CQS is hiring again. After cutting back on headcount over the past year, Michael Hintze's hedge fund has signed off on some senior recruits on the back of an increase in assets under management.
Suraj Gohil has just joined as a portfolio manager focused on non-Asia emerging markets from Observatory Capital Management. Joakim Larsson, who was previously in business development and marketing at BTG Pactual in London has also joined as a business development manager.
CQS has also just confirmed some other senior appointments. Prakash Narayanan, who was a partner and portfolio manager at Saba Capital and head of its London operation has signed up as a senior portfolio manager. Nick Pappas, most recently the co-CEO for Europe at Blue Mountain Capital Management, has now been officially named as its new head of credit after numerous reports on his recruitment by CQS. Both men have a background in senior trading jobs on the sell-side - Narayanan was formerly a managing director and head of North American leveraged finance trading at Deutsche Bank, while Pappas was formerly head of distressed credit trading at Goldman Sachs.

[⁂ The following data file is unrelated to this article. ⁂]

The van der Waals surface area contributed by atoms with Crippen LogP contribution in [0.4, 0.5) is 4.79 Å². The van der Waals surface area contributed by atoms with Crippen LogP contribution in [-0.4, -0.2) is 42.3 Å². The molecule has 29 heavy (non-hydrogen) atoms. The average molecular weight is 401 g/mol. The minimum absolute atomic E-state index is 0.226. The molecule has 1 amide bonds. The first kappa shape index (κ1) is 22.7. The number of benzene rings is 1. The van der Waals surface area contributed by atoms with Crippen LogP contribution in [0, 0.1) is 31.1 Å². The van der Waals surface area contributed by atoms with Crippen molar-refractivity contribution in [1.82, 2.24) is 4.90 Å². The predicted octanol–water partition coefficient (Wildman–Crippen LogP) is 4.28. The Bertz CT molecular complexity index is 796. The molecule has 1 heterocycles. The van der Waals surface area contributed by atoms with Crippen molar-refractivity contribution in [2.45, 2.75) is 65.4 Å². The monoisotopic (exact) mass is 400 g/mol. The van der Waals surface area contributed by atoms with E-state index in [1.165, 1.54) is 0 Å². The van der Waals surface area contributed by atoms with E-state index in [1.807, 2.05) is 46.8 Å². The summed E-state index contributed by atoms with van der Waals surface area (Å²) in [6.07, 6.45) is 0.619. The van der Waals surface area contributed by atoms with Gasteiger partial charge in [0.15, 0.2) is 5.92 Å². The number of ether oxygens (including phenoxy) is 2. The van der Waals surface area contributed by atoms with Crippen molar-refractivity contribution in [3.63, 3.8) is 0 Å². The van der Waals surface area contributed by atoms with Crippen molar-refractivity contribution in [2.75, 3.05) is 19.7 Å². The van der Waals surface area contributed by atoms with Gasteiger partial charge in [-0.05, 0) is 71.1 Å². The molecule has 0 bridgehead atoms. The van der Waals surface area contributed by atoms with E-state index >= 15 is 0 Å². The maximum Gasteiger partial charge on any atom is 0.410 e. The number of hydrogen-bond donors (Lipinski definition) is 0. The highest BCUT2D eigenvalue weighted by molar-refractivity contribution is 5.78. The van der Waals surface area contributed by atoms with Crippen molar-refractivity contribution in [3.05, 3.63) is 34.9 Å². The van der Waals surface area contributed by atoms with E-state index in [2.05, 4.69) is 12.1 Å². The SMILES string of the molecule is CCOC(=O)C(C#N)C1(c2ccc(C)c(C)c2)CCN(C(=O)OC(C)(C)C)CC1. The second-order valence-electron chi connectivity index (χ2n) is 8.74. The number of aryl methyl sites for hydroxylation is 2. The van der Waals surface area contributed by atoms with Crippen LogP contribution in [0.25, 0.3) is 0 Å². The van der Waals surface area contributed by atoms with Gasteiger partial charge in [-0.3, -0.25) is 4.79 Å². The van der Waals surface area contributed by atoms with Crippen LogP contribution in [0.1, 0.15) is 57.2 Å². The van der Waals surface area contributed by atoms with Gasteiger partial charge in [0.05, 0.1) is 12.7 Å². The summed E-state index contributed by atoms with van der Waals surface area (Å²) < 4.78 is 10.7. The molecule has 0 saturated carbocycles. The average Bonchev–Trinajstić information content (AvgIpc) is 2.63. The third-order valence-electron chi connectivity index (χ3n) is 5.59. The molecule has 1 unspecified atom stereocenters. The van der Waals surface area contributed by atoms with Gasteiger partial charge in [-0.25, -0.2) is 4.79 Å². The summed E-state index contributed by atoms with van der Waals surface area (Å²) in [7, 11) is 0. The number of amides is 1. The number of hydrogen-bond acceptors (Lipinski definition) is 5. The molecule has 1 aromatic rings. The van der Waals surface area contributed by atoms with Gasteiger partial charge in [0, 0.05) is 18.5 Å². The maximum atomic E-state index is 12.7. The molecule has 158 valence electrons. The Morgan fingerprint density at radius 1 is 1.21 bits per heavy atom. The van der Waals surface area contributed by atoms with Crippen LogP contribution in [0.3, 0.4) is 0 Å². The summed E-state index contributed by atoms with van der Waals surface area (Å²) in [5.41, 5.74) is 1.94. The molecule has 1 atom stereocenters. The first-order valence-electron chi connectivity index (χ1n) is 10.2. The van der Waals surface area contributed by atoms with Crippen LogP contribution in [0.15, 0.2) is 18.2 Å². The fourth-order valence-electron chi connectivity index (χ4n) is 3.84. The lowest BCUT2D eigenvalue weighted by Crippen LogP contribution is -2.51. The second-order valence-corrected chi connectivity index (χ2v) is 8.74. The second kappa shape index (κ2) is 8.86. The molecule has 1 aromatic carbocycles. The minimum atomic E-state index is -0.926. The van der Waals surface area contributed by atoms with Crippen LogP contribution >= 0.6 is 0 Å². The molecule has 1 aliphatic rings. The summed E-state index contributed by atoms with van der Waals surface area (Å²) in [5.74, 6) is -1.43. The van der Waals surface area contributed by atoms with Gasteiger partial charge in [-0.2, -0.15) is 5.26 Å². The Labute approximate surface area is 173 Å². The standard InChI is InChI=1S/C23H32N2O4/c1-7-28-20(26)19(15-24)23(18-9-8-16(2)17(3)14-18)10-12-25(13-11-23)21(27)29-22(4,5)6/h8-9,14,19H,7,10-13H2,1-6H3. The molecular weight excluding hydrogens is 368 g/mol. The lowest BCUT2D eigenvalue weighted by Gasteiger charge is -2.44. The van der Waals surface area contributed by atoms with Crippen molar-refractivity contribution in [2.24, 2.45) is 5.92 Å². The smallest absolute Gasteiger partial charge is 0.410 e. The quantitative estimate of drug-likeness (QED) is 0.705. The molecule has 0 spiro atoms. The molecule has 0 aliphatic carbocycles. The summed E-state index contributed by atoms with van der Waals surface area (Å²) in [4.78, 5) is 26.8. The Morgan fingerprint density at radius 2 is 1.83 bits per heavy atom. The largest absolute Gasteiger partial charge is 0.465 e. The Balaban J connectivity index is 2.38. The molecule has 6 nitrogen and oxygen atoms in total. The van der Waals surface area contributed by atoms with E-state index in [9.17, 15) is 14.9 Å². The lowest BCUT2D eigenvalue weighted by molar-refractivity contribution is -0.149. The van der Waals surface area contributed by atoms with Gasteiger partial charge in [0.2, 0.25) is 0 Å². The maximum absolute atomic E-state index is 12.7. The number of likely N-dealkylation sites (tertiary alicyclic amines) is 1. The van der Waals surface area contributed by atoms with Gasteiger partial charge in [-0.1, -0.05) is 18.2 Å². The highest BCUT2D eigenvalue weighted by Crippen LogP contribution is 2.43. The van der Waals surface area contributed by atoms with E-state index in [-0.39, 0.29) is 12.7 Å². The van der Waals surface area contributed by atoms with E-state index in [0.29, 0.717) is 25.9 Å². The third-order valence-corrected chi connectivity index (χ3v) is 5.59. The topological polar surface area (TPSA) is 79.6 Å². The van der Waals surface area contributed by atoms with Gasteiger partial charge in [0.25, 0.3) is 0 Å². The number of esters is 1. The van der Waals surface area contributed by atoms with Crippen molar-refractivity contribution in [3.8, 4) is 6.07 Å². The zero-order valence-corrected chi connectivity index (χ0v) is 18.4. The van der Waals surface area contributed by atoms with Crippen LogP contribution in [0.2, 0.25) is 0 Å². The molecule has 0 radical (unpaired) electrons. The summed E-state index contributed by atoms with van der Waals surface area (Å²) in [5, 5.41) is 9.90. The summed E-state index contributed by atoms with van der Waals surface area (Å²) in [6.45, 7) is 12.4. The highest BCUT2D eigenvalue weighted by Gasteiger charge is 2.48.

However, Matthew James, CQS's head of research chief strategist, is leaving at the end of September. James joined CQS in September 2015, from Brevan Howard where he was a partner and senior credit strategist.
CQS now has $13.7bn in assets under management, up from $12bn the beginning of this year. In December, Michael Hintze said that CQS had "streamlined the business" and 50 staff had departed. Its results to 31 March 2017 suggest that these cuts have continued - it had 144 people, down from 160 at the end of 2016.
Sources in CQS suggest that the investment manager is now hiring again and looking to build its team on the back of improved performance and a boost in assets under management.
Its credit multi-asset fund is up 4.4% year to date, sources suggest, while its diversified and ABS (asset backed securities) funds (down 2.6% and 2.4% respectively in 2015) are up 5% and 8.5% so far in 2017.
CQS has continued to pay its employees well in spite of the cuts. It shelled out £30.9m for its 160 employees in 2016, up from £20.6m in 2015, or an average of £193k per head. Its partners also received a hefty bump up in compensation, with an average payment of £3m, up from £1.55m the previous year. The member with the highest entitlement was paid £65m, compared to £11.2m the previous year.
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